By Robert Barron, Staff Writer
Enid News & Eagle
ENID, Okla. —
Leonardo’s Discovery Warehouse is on its way to a new look and new experiences for the more than 90,000 kids a year who visit, thanks to a seven-year capital campaign, program officials told Enid Rotary Club members Monday.
The campaign will raise $6 million for the renovation of the longtime Enid attraction, plus $2 million for an endowment — a total of $8 million, said Leonardo’s Executive Director Julie Baird.
Scott Northcutt, who co-chairs the program with Christy Northcutt, said the program will provide an educational endowment to provide expanded museum and program access to under-served populations in the area.
“Since 1995, there have been a million visitors there (at Leonardo’s),” Northcutt said. “That’s 10 million fingerprints.”
Baird and Northcutt also spoke about the addition of new exhibits, which will be designed and built by a Kentucky company specializing in children’s museum exhibits.
The planned changes include the front entrance moving to the south side on Maple as part of an exterior that will be more interesting; a fully finished third floor to include an art wing, a science wing and two additional classrooms; the addition of 12-16 permanent hands-on exhibits to the first and second floors; a new storm shelter; and expansion and modernization of an animal habitat and restrooms on all three floors.
There also will be a new community conference room; a second birthday party room and modernization of the existing room; and renovations to the Adventure Quest garden.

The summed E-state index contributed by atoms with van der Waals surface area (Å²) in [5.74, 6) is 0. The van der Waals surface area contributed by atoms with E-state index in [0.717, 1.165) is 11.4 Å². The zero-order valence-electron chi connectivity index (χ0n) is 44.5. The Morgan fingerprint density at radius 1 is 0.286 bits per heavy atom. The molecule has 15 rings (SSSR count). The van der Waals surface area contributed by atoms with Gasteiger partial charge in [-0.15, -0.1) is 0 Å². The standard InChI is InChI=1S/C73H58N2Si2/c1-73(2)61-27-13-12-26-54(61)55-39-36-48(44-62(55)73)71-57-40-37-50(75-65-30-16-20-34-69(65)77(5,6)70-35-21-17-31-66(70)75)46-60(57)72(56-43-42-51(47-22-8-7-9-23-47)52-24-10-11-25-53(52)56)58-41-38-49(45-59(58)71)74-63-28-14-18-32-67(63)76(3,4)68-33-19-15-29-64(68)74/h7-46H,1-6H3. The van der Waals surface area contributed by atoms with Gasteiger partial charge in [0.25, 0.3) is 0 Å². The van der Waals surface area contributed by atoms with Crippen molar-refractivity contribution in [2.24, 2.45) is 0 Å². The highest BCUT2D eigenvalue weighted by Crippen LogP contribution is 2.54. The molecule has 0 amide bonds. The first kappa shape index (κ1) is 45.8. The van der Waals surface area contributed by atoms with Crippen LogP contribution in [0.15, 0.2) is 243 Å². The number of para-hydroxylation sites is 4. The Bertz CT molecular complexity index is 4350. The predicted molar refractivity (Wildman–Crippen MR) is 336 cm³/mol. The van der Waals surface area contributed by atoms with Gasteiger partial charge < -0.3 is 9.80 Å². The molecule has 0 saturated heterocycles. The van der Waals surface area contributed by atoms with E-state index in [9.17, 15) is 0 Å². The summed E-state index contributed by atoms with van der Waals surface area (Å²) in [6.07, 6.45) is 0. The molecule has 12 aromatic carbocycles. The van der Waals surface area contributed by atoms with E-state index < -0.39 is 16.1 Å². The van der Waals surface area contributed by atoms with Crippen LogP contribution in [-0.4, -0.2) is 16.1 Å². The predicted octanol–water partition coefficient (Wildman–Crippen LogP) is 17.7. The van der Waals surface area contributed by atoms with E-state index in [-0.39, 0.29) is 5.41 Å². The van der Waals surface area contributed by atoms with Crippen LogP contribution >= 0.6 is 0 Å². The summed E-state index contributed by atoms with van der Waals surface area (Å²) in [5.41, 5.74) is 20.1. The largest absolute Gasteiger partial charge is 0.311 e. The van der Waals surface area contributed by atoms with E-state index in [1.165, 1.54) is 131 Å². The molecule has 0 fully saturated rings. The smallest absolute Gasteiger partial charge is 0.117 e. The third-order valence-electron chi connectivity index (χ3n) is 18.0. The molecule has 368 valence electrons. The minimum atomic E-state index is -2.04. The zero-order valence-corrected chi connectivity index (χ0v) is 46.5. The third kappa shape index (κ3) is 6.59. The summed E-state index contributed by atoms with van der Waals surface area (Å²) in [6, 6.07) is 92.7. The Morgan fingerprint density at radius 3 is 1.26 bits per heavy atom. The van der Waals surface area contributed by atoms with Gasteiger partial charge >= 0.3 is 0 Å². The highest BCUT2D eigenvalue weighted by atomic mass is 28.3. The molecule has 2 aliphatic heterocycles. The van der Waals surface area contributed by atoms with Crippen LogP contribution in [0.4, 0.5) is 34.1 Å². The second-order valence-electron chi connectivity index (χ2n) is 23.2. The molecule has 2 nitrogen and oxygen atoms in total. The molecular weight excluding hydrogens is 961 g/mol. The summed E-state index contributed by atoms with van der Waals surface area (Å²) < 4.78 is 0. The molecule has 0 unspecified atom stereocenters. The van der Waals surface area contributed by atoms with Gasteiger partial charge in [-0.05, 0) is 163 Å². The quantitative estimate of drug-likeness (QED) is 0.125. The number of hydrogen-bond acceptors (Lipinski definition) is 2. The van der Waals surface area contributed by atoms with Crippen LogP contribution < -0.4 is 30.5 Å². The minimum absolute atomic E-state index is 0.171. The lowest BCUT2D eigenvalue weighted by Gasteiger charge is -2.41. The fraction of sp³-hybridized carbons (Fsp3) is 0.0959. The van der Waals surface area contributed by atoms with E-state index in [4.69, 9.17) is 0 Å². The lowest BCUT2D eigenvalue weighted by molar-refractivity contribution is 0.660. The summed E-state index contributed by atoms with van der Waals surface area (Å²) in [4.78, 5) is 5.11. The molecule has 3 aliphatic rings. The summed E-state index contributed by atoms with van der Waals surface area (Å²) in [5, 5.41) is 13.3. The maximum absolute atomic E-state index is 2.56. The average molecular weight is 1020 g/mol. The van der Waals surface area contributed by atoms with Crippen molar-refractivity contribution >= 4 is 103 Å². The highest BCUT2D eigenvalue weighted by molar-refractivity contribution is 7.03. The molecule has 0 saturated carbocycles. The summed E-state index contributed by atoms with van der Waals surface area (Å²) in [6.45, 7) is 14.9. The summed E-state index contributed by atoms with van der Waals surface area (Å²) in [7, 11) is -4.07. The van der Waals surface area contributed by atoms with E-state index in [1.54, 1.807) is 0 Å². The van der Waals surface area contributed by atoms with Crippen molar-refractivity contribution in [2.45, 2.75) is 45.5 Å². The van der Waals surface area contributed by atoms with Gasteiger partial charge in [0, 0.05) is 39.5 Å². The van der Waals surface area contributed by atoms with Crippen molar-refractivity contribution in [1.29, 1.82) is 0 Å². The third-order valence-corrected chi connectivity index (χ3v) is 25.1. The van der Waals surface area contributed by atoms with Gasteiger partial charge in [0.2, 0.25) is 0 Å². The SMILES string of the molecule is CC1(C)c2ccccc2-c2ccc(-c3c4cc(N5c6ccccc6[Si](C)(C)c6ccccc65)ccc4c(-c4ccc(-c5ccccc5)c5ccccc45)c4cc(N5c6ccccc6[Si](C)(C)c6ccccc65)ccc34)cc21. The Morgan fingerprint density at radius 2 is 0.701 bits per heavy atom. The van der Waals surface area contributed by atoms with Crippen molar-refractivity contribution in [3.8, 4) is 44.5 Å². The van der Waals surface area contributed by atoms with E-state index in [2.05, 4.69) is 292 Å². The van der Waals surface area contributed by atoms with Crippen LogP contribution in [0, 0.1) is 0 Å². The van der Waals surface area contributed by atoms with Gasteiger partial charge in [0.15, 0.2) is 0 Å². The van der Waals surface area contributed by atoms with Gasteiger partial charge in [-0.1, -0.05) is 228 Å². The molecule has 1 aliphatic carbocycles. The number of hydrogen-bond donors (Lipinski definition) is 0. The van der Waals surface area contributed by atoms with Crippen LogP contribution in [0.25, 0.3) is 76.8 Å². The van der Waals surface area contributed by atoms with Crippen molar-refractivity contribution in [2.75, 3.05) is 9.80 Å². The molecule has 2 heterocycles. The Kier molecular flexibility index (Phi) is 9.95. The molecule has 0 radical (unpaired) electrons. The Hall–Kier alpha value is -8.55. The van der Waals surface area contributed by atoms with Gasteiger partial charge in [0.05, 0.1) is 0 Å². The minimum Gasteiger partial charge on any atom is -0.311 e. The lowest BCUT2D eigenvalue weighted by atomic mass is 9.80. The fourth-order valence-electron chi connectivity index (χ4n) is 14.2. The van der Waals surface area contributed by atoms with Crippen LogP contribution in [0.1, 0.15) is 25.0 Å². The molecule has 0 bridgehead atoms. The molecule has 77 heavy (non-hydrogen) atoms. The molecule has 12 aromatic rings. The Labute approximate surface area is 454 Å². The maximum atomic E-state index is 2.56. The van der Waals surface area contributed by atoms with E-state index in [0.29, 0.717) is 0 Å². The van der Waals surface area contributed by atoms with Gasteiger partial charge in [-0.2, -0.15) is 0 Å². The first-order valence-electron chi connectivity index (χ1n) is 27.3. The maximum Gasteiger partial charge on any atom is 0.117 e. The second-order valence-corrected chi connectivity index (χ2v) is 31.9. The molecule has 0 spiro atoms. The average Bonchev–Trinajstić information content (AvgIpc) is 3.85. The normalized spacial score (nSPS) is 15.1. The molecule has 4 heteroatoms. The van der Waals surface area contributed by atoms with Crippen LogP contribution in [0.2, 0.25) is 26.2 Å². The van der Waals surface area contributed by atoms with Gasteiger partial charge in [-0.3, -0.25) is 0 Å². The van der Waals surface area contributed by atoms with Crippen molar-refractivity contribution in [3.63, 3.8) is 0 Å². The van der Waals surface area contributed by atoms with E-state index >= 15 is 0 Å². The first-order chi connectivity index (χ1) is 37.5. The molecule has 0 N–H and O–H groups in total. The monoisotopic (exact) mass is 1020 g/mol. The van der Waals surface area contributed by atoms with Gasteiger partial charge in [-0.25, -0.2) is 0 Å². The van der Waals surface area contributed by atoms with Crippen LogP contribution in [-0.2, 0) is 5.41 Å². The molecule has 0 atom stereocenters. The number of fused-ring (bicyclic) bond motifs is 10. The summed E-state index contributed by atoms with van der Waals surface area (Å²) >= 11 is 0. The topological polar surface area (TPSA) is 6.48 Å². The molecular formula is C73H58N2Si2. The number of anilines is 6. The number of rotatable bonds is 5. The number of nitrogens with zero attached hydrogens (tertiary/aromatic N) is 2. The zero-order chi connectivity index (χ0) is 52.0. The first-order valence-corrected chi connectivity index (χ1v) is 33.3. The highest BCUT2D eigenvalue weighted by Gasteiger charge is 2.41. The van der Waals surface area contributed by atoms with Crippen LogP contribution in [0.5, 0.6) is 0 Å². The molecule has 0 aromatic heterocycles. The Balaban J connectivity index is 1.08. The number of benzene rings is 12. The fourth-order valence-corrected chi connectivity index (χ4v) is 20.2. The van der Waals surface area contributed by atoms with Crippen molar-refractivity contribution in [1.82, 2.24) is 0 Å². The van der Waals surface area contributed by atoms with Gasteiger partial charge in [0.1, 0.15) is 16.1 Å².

Work will include a welcome center, gathering area, museum store, party rooms on the first and second floors and a “critters clubhouse,” along with a two-story exhibit Northcutt said kids can use to climb to the second floor and slide down to the first.
Exhibits will include an energy area, focusing on the industries that are most prominent in Enid, including solar, natural gas, electric and wind energy. There also will be a carpenter shop and toddler areas on all three floors.
“It’s hands-on learning, purposeful play,” Baird said.
Agriculture also will play a prominent part among exhibits. Included are a wheat maze and combine, farmers market and transportation exhibits. In the city area, visitors will see a grocery, clinic, fitness store, art gallery, gas station and automated teller machine.
The military will be represented, with attractions including a flight simulator, flying activity, a make-and-take area, decal decoration and dress up.
The third floor will contain the art wing, science wing, two classrooms, a conference room, a kitchen, a common area and storage. There will be men’s and women’s restrooms on each floor.
Leonardo’s and Adventure Quest were built in 1995 with the assistance and support of former astronaut Owen K. Garriott and Helen Garriott. Adventure Quest was built with the help of more than 12,000 volunteers.
In 2010, visitors from 46 states, 60 Oklahoma counties and 15 countries came through Leonardo’s, the only children’s museum within 90 miles. Also in 2010, more than $56,000 in scholarships were provided for Enid families who could not afford to attend the museum.
Since 1995, the museum has hosted more than 1 million visitors.